It’s been three years since I wrote one of these - three years - which is both lazy and stupid, as they are certainly the most popular thing I do. It’s time, hundreds of thousands of people would seemingly agree, that I wrote another.
 
So here it is, a look back at what happened in the football design world in 2015, and perhaps further back, with a little comparison with my predictions for - ahem - 2013, where applicable. And, then, thoughts turning to what might occur in the year about to be upon us. Here goes…

First up, though possibly not chronologically, New Balance rebranded Warrior as, er, New Balance, and Liverpool got some reasonable kits. The Home isn’t my cup of tea, and the other two are pretty boring, but there’s nothing to laugh at. In fairness, Warrior, as a brand, was just about finding its feet in the beautiful game, but two seasons of tomfoolery apparently meant one of restraint was too little, too late. Out with the old and in with the New Balance. Celtic fans perhaps don’t realise the lucky escape they’ve had.

England, incredibly, didn’t get a new kit. Not a single one. They’ve kept the Nike kits they took to the 2014 World Cup through to today. I suppose they didn’t get much use out in Brazil, but still, no kits? Odd.
 
We saw some interesting developments in the genre of nationalist kits this year. Hot on the heels of Celtic and The Artists Formerly and Currently Known as Rangers launching surely politically motivated kits on the eve of the Scottish Independence referendum, FC Barcelona went down the flag route again. Only instead of the regional, politically correct Senyera, this time the blue shorts - a risque suggestion two years ago - make the look altogether Estelada. And the meaning? Barça are wearing their call for Catalan independence on their...they’re wearing it.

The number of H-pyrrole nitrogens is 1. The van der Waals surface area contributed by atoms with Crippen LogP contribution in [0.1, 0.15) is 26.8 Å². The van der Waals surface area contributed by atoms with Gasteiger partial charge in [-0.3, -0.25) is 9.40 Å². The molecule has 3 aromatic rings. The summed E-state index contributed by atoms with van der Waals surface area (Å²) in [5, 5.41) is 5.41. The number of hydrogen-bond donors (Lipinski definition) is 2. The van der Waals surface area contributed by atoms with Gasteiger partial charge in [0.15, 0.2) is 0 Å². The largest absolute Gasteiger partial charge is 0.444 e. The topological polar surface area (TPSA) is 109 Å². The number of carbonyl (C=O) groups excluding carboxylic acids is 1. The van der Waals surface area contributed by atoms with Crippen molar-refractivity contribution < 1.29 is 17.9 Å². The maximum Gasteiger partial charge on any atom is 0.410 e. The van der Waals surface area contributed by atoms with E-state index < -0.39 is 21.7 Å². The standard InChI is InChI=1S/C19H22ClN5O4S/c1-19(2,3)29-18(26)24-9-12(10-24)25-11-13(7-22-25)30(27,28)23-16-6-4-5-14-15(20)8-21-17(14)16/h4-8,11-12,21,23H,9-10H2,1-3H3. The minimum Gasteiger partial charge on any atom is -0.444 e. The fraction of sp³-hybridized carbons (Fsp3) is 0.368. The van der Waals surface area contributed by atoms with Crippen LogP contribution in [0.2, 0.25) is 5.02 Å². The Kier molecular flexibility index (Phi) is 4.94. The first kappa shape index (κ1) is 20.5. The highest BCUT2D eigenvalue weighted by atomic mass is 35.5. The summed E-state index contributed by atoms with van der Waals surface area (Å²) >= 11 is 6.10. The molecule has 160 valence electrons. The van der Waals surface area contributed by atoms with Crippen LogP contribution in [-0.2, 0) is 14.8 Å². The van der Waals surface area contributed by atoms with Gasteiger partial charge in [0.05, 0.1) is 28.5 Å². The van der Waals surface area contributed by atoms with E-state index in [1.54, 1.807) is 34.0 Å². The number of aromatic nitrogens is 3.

Far less partisan, the half-and-half scarf phenomenon. With the lines between fandom and tourism becoming more and more blurred, the scarf nadir was hit just the other day, as the H&H’s cousin, the opportunistic preempter, reared its Jose Mourinho head, with Louis van Gaal still in place. Sigh. SIGH. Come back, full kit w*nkers; all is forgiven.
 
Cardiff City went back to blue. Never go back, they say. Cardiff have. I actually predicted that blue as a change colour would be phased out (to allow the red revolution to stop looking over its shoulder). Turns out, I was right, even if my working would let me down.
 
Angelo Trofa (Amadeus Angelillo on DF) released his fourth Kit Concepts book. Oh yeah, and he p*ssed off a load of people in Bolivia who should really know better than to hurl abuse at someone over a fantasy kit. And then some team starting wearing the fantasy kit. What a time to be alive, I believe is the requisite reaction.
 
Irving Alberto Perez (irvingperceni) went and designed the Jamaica kits! The ACTUAL Jamaica kits. And how did he get hired for that kit design role? Romai Sports saw his stuff on This Very Site and headhunted him. Yeah, NOW you wanna finish off that design you’ve been working on and upload it, don’t you?
 
Umbro survived. Iconix kept them going and, as far as we can tell, they’re holding their own. There have been compromises (printed logos on the sleeves?! No no no no no) but it’s great to still have them about. They may not be considered the daddies at the minute (see below) but they’re rechecking DNA results very closely. And so they should. Let’s not forget, Nike kept on using their designs even after going all divestiture on their a*ses.